The patients in the two genotypically defined subgroups did not differ significantly in any demographic or personal variable (including family history of alcoholism). However, alcoholic delirium or seizures were reported in the patient histories of significantly more of the patients carrying the A9 allele (50.0%, N=11) than those without the A9 allele (19.2%, N=5) (χ2=3.78, df=1, p=0.05 with Yates's correction). The groups did not differ significantly in biochemical indices of acute and chronic intoxication at time of admission for hospital detoxification (T1). The values for all variables involving withdrawal symptoms were higher in the group of A9 carriers, reaching significance for withdrawal severity and duration (T1).
Factor analysis of the data indexing withdrawal severity, intensity, duration, and medication resulted in a one-factor solution (general factor "withdrawal") with an eigenvalue of 3.02 explaining 75.7% of the total variance; subsequent testing of factor scores revealed a significant difference between the patients with the A10/A10 genotype and those carrying the A9/A10 genotype (–0.29 versus 0.34) (t=–2.20, df=46, p=0.03), indicating a more severe withdrawal syndrome in the A9 carriers than in the patients without this variant.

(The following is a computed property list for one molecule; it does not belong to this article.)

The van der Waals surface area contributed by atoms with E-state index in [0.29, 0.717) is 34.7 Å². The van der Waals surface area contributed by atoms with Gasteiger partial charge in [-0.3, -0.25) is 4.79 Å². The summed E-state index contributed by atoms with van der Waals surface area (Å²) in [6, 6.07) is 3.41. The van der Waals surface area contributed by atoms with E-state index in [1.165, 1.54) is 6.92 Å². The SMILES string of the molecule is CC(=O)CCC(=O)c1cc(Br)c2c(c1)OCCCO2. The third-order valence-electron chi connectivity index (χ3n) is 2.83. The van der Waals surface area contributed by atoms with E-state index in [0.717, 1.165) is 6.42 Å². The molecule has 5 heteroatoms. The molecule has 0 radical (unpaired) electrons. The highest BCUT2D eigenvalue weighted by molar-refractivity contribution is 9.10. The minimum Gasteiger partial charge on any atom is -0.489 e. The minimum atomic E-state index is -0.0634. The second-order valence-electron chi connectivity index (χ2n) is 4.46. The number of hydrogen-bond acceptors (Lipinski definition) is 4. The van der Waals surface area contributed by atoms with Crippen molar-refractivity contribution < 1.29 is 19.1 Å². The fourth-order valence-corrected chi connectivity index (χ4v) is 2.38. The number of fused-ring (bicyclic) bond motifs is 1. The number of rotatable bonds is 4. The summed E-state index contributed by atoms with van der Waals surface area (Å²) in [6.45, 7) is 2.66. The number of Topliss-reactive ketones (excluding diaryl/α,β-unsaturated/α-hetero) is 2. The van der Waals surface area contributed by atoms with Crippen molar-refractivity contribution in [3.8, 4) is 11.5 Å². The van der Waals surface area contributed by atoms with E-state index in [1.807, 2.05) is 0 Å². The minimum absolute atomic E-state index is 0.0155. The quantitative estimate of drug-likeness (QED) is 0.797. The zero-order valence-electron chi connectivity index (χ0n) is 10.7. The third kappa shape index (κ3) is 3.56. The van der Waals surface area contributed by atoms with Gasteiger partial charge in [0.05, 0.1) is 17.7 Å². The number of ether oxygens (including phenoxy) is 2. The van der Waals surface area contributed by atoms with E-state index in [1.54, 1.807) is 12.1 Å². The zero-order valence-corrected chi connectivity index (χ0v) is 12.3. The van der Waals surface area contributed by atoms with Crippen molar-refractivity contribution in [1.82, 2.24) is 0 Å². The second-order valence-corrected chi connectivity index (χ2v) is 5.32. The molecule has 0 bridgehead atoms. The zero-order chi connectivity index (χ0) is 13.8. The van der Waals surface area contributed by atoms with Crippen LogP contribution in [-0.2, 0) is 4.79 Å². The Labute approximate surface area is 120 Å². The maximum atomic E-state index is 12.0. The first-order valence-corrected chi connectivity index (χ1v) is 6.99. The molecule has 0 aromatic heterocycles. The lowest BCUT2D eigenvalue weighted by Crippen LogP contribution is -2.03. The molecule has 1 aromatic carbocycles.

Analysis of single symptoms in the revised Clinical Institute Withdrawal Assessment for Alcohol Scale also revealed higher scores on all symptoms for the A9 carriers than for the comparative group; significant differences, however, were obtained only for the symptoms "paroxysmal sweats" and "orientation and clouding of sensorium" (T2).